If Mega Man 2 was “Zip Glitches 101,” Sonic 3 & Knuckles is the masters course. The run starts off normally, but once Hydrocity Zone Act 2 hits, the zips take over. Most zips involve getting the character stuck in a wall. Sonic games, however, have some zips are triggered simply by looking down. Although Knuckles’ run is the one featured here, every character’s route contains similar mayhem. There are zips, characters taking the wrong exits, and other nonsense that the game struggles to keep up with. For another character’s run and to hear some glitches explained as they happen, this Tails run, also by mike89, is worth watching.
Dark Souls (Any, large-skip glitches) - 32:47 by Thanatos
Not content with bringing Demon’s Souls to its knees, Thanatos also makes humiliating Dark Souls his pastime. Unlike his previous run on this list, this particular run utilizes a glitch to skip half of the game. By quitting the game after jumping off a ledge and dying in the Firelink Altar, the player is able to get to the final area of the the game without defeating the four bosses required to access the Kiln of the First Flame. Even without knowing about the skip, there is still plenty of impressive play in this run.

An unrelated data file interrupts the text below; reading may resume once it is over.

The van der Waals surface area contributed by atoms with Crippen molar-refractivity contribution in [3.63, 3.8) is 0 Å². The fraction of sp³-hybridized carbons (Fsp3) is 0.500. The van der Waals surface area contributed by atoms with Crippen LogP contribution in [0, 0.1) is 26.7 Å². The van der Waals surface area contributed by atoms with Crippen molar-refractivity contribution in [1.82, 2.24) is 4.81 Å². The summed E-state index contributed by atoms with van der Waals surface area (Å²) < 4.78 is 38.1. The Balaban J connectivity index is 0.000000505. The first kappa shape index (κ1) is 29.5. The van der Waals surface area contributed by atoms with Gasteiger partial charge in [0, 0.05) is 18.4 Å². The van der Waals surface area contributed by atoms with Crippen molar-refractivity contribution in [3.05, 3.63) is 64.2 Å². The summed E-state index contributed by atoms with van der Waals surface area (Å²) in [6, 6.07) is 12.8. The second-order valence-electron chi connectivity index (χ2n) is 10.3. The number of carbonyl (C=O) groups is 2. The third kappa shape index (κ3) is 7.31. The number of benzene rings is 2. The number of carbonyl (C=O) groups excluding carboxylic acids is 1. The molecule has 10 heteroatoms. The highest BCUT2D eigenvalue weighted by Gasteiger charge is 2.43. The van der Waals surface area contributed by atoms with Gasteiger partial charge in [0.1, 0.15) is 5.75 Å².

Up until now, all the runs on the list have played the game to some semblance of completion. There are some speedruns, though, that can skip all of that gameplay nonsense and get right to the meaty credits - meet Pokémon Green. Using the Dokokashira door glitch after obtaining Oak’s Parcel, this run goes from Pallet Town, to Route 16, through a hedge into Celadon City, and then arrives at a glitched version of the Pokémon League Hall of Fame. Sir VG manages to be the very best like no one ever was while ignoring all the badges, Pokémon, and laws of physics in the process.
To round things out, these final runs feature two different categories for popular games. Although both categories have different goals and run times, they’re both glitch-heavy and hardly resemble the standard game.
Super Mario 64 (Zero star) - 07:33 by FunilaSM64
(70 star) - 49:42 by honey
Starting off is the zero star run of Super Mario 64. This run uses collision glitches to bypass the barriers that would normally prevent Mario from getting to the Bowser stages without the required number of stars. There’s not much to say about three stages and crazy wall clipping, but it certainly is impressive.